Here are the first of the Landwehr figures that were part of my Lancashire Games order back in January. Since these were ordered specifically to beef up my Prussians for the 1815 events, I chose to paint them in the colors of some of the provinces that were added as Prussia retook territory it had lost as a result of the treaty of Tilsit. Although the 1814 regulations called fro the Landwehr to switch from the Litewka to the single breasted kollet jacket, it is likely that transition was slow and incomplete; hence my "new" Landwehr still wear the Litewka. I have covered the uniforms of the Landwehr infantry previously here.


This unit is the 3rd Rhein Landwehr Regiment.  The Rhein Landwehr was very late in forming, and didn't even make it to the front for the 1815 Hundred Days campaign... except in my army!


Both the flags seen in this post are speculative (the Landwehr weren't even supposed to carry flags), and are free from the following: http://westfaliaminiatures.com/images/flags/flagsample_01.png


The Provincial color for the Rhein units was "Madder Red", a natural dye that can vary quite a lot in hue. I chose to use a darkish red (Delta Ceramcoat [CC] Morocan Red). Because most reds don't cover well over Prussian blue, I undercoated the collars and cuffs with CC Adobe Red, a dusty red to dark pinkish color. Rhein units had brass buttons on their coats. Although regulation called for just provincial colored piping on the cuffs, examples of full cuffs in the facing color are known, and as I prefer more color, I have gone with that.


These Lancashire figures have a great many minor variations, and as you can see, the Landwehr have all manner of encumbrances hanging off them as well! The "Magic Wash" has done a good job of picking out the details of the sculpting. 


This next unit is the 2nd Elbe Landwehr regiment,. once again using Lancashire Games figures. I used a different method for doing the flesh on these units than my usual; this time I painted the hands and faces first with CC Dark Flesh (I usually use a stain of CC Terrra Cotta), and then highlighted with CC Medium Flesh. I'm not sure which I prefer!


The Elbe units had light blue facings and brass buttons. I used CC Bluejay foe the facings, as well as the hat band and trim on the schirmutze caps. The Landwehr cross on the front of the caps is well sculpted.


Once again. plenty of equipment hanging off these fellows!


Quite a number of the men in this units have lost their caps - or perhaps they have stowed them on a warm, late spring day in June, 1815?

Sunday, March 8, 2015

Your Orders,. Sire...

I sent out a flurry of orders this winter, and they all arrived in the past week or so. Surely planning armies and writing up orders are some of the many pleasures of hobby, nicht war?



Of course, actually getting the orders in the mail is another! Here are three - one each from Perry, Litko, and Old Glory. Let's unbox them and see what we have, eh?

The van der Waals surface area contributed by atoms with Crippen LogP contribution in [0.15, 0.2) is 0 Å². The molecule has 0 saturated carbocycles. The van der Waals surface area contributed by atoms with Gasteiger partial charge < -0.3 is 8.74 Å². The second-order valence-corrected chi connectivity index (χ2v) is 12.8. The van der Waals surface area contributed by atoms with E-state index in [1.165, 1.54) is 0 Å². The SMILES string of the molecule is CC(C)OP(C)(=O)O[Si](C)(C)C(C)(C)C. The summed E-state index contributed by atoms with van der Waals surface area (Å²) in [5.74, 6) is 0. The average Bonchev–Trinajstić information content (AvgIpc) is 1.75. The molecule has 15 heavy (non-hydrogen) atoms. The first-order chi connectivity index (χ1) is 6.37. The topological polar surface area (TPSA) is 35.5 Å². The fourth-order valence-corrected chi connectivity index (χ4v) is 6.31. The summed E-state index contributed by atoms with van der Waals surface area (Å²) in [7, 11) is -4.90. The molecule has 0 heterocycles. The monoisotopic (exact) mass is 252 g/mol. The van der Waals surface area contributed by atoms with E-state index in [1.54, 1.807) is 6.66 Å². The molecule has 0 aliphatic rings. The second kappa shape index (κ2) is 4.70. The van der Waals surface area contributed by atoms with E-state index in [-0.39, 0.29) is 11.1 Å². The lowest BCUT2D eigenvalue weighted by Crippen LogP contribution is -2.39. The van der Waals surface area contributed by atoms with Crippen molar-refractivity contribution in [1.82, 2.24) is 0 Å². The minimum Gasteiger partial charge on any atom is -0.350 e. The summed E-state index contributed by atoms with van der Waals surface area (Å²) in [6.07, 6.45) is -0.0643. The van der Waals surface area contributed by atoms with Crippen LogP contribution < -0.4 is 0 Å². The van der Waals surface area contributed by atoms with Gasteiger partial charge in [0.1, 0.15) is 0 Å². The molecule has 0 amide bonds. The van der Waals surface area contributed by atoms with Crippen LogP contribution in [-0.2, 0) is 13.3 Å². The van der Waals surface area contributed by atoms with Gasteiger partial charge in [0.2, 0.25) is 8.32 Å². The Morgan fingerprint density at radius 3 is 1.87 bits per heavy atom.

The first order placed was this one for some Perry Miniatures, by way of their US distributors, Architects of War. Most of the items were "special orders", so it took a while, which was fine as there was nothing in it that I need right away. The flag is for my British project, by Little Big Man studios. 


Since I was placing an order anyway, I included this set of Reniassance Italian clerics, to use with my Papal army. I have been lusting after the Cardinal figure James converted for  a while, so now I can hjave one or two wearing the red hat myself as well!


These three sets are the Belgian Carabiniers, including a Command box, which consists of a trumpeter, officer, and a trooper (which I'll convert into a standard bearer). I actually plan to paint these up as something quite different - the Guards d' Honneur of the Italian Royal Guard.  There wwere 5 companies of them, one each from the 5 principal cities of the kingdom, and each city's contingent had a different facing color. So the regiment will have 4 stands of 2, each with it's own vacing color, and the 9th figure, which will be used as a Commander, will have the facing color of the 5th city. I've been klooking fprward to doing this unit for quite some time!


These 3 sets are the Wurzburg regiment of the Rhinebund, wearing their earlier helmets. There's one box each of Center companies, Command, and Elites, which works well for my standard 18 figure regiments. These are a low priority for painting at present, but I may add a Frankfurt regiment and 1-2 Nassau regiments to form a Rhinebund 'Division", eventually. 


The second box contained one of the "bare necessities"... some new 3mm MDF plywood bases form Litko Aerosystems. With the planned Prussians, British, and later Spanish Napoleonics, et al, I'd be running out of bases within a few months, and they had a $10 off sale, so... here they are. The big bases are for the Old Glory Wagon sets I bought at Historicon last year; the extras might be used for future Limbers or Caissons, etc. .


The final, very heavy box, is from Old Glory. Included are 5 bags of 10 Prussian Cavalry each. These will be used to add 2 new regiments of Dragoons, one of Landwehr cavalry (paint "conversion" using Dragoon figures), Horse artillery riders, and 2 new regiments of Hussars - extra Hussars will be used as ADC's.